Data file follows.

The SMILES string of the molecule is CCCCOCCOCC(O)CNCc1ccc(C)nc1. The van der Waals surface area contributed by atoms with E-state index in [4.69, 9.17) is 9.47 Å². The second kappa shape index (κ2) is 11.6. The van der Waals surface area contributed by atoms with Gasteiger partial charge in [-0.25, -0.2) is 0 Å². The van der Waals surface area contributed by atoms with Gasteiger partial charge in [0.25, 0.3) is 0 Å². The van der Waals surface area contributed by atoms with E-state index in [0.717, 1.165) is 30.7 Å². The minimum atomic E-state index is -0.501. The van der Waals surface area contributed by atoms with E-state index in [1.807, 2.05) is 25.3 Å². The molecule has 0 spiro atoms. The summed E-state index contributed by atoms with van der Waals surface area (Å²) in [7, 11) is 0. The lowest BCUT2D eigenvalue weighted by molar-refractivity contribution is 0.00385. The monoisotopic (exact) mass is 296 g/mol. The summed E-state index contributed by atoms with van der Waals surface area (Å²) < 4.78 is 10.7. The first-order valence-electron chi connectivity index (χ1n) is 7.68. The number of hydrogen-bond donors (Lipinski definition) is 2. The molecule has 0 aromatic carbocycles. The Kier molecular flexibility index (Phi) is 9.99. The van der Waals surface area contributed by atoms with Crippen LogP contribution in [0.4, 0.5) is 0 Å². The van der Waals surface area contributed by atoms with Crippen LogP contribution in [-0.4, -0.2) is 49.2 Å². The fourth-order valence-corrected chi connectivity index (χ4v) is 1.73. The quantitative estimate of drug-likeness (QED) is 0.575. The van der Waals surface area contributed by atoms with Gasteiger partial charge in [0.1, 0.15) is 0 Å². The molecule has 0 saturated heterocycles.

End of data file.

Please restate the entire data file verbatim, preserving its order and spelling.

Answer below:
The SMILES string of the molecule is CCCCOCCOCC(O)CNCc1ccc(C)nc1. The van der Waals surface area contributed by atoms with E-state index in [4.69, 9.17) is 9.47 Å². The second kappa shape index (κ2) is 11.6. The van der Waals surface area contributed by atoms with Gasteiger partial charge in [-0.25, -0.2) is 0 Å². The van der Waals surface area contributed by atoms with Gasteiger partial charge in [0.25, 0.3) is 0 Å². The van der Waals surface area contributed by atoms with E-state index in [0.717, 1.165) is 30.7 Å². The minimum atomic E-state index is -0.501. The van der Waals surface area contributed by atoms with E-state index in [1.807, 2.05) is 25.3 Å². The molecule has 0 spiro atoms. The summed E-state index contributed by atoms with van der Waals surface area (Å²) in [7, 11) is 0. The lowest BCUT2D eigenvalue weighted by molar-refractivity contribution is 0.00385. The monoisotopic (exact) mass is 296 g/mol. The summed E-state index contributed by atoms with van der Waals surface area (Å²) < 4.78 is 10.7. The first-order valence-electron chi connectivity index (χ1n) is 7.68. The number of hydrogen-bond donors (Lipinski definition) is 2. The molecule has 0 aromatic carbocycles. The Kier molecular flexibility index (Phi) is 9.99. The van der Waals surface area contributed by atoms with Crippen LogP contribution in [0.4, 0.5) is 0 Å². The van der Waals surface area contributed by atoms with Crippen LogP contribution in [-0.4, -0.2) is 49.2 Å². The fourth-order valence-corrected chi connectivity index (χ4v) is 1.73. The quantitative estimate of drug-likeness (QED) is 0.575. The van der Waals surface area contributed by atoms with Gasteiger partial charge in [0.1, 0.15) is 0 Å². The molecule has 0 saturated heterocycles.